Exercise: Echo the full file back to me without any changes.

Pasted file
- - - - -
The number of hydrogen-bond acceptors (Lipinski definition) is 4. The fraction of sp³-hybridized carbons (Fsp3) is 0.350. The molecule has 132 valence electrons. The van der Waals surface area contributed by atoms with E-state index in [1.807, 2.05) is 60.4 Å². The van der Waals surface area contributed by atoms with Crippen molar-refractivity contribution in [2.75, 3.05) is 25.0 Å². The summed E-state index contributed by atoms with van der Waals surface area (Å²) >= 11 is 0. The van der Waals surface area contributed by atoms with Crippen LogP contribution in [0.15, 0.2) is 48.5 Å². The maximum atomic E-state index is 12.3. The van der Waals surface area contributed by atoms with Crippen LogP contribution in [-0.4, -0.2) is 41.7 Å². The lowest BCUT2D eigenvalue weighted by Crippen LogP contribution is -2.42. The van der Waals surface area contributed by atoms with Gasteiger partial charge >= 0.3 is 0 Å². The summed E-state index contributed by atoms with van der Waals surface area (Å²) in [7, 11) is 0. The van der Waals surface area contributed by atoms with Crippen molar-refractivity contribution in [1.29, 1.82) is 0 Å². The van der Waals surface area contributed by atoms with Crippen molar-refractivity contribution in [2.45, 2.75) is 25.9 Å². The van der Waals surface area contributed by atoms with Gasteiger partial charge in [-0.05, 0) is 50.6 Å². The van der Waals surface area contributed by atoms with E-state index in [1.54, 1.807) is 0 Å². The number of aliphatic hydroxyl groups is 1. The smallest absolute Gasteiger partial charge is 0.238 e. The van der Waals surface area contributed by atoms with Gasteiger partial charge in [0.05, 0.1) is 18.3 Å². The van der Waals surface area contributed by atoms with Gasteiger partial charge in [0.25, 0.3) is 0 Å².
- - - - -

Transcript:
The number of hydrogen-bond acceptors (Lipinski definition) is 4. The fraction of sp³-hybridized carbons (Fsp3) is 0.350. The molecule has 132 valence electrons. The van der Waals surface area contributed by atoms with E-state index in [1.807, 2.05) is 60.4 Å². The van der Waals surface area contributed by atoms with Crippen molar-refractivity contribution in [2.75, 3.05) is 25.0 Å². The summed E-state index contributed by atoms with van der Waals surface area (Å²) >= 11 is 0. The van der Waals surface area contributed by atoms with Crippen LogP contribution in [0.15, 0.2) is 48.5 Å². The maximum atomic E-state index is 12.3. The van der Waals surface area contributed by atoms with Crippen LogP contribution in [-0.4, -0.2) is 41.7 Å². The lowest BCUT2D eigenvalue weighted by Crippen LogP contribution is -2.42. The van der Waals surface area contributed by atoms with Gasteiger partial charge >= 0.3 is 0 Å². The summed E-state index contributed by atoms with van der Waals surface area (Å²) in [7, 11) is 0. The van der Waals surface area contributed by atoms with Crippen molar-refractivity contribution in [1.29, 1.82) is 0 Å². The van der Waals surface area contributed by atoms with Crippen molar-refractivity contribution in [2.45, 2.75) is 25.9 Å². The van der Waals surface area contributed by atoms with Gasteiger partial charge in [-0.05, 0) is 50.6 Å². The van der Waals surface area contributed by atoms with E-state index in [1.54, 1.807) is 0 Å². The number of aliphatic hydroxyl groups is 1. The smallest absolute Gasteiger partial charge is 0.238 e. The van der Waals surface area contributed by atoms with Gasteiger partial charge in [0.05, 0.1) is 18.3 Å². The van der Waals surface area contributed by atoms with Gasteiger partial charge in [0.25, 0.3) is 0 Å².